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Read More In August of this year, Allison Noles rushed her bulldog Bella Mae to the vet.
The dog’s face looked like a pincushion, with some 500 spines protruding from her face, paws and body.
Update bookmarks and feeds, tell your friends and family… It’s beautifully written without sacrificing nuance. I know David personally, and I know how much he agonises about capturing the complexity of the science that he covers. “Dear Cancer, I beat you aged 8 & today I got my Ph D in cancer research” – By Vicky Forster Great gut-wrenching piece of writing about the difficult decisions faced by parents of a 23-week-old baby A very cool experiment: scientists transform fish fins into sort-of-but-not-really hands. Alexis Madrigal, Becca Rosen, and Megan Garber tell you about the year in technology. And there’s apparently a “volcanal explosivity index“… A 120-Year-Old Mechanical Device that Perfectly Mimics the Song of a Bird.
And when someone does that, and puts in the work, you get results like this. Here’s everything you need to know about the new coronavirus from the Middle East, by Maryn Mc Kenna, Helen Branswell, and Declan Butler (with a great interactive) . Which comes first as we age: ill health or declining bacterial communities in our guts? Stem cell scientists are taking the piss: brain cells made from urine Parasites in your skin is the new Jesus on toast – a case of photoshopping parasites into existence? “It’s like watching a natural Manhattan breaking apart in front of your eyes.” – birth of an enormous iceberg!
The internet is littered with such pictures, of Bella Mae and other unfortunate dogs. North American porcupines have around 30,000 quills on their backs.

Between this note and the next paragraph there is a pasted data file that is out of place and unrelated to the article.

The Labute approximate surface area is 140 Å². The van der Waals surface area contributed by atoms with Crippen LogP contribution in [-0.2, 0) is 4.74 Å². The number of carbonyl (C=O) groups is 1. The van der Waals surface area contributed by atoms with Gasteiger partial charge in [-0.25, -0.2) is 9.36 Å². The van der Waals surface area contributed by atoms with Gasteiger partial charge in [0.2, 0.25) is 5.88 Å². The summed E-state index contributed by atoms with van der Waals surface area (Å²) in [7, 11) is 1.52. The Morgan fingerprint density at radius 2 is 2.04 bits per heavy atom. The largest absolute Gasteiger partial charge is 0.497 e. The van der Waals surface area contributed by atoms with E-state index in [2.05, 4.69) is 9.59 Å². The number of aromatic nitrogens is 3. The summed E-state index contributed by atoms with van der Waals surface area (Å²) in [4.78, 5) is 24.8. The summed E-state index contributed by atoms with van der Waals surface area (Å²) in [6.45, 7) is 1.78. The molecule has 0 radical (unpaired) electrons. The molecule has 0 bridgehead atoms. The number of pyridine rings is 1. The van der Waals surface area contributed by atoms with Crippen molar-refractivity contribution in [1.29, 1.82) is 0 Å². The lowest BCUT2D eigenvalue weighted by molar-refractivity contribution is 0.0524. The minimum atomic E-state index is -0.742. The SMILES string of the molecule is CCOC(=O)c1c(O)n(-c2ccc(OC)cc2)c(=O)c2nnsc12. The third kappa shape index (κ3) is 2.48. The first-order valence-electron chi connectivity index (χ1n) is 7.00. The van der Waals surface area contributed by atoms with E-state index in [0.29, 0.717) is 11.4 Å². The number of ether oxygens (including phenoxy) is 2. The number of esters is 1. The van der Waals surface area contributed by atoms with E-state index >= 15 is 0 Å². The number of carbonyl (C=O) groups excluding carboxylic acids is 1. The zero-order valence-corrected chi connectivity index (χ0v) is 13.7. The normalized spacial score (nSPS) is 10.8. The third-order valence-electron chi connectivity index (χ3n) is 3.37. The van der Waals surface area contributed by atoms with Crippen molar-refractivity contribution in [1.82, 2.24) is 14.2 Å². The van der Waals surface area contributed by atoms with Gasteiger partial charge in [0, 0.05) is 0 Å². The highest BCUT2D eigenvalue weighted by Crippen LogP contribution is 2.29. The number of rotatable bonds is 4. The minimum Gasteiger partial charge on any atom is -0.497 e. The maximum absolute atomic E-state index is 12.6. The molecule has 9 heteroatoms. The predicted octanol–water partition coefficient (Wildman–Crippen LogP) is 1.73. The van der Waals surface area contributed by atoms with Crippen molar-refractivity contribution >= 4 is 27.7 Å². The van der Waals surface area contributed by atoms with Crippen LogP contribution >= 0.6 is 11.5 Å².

While it’s a myth that the quills can be shot out, they can certainly be rammed into the face of a would-be predator.
Next week – most likely on Tuesday 18th December, but to be confirmed – Not Exactly Rocket Science will be moving to National Geographic, as part of a small and brand-new collective of science blogs called Phenomena.Blog transitions are always annoying things, and there’s always a proportion of readers who get lost in the jump. For new readers, this collection of “missing links” rounds up fascinating stuff I find around the internet, and appears every Saturday.If you’ve enjoyed what I’ve written here, could you please help by drumming up some interest in these first days and weeks. It’s separated into Top Picks (the best stuff), Science/News/Writing (science writing), Heh/Wow/Huh (silliness, satire, photos, videos), and Journalism/Internet/Society (a miscellany of my other interests). Top picks “Restless genes” by David Dobbs, about the genetics and other factors behind the human urge to explore, is one of the best science stories of the year, let alone the week. That’s because they’re the most ridiculously hyped concept in neuroscience. Jeff Ingram repeatedly gets total amnesia, but his wife is his memory. NASA’s going to punch the moon with robots Impressive: conservationists have eradicated all rats from Rabada Island in the Galapagos. The Bizarre, Beetle-Biased World of Social Insect Exploitation A superb post by Dana Hunter on Mt St Helens’ legendary explosion.They unleashed fogs, set up sticky traps, and hacked into pieces of wood.Together, they were part of the largest ever systematic attempt to answer a disarmingly simple question: in a patch of tropical rainforest, how many species of insects and other arthropods are there?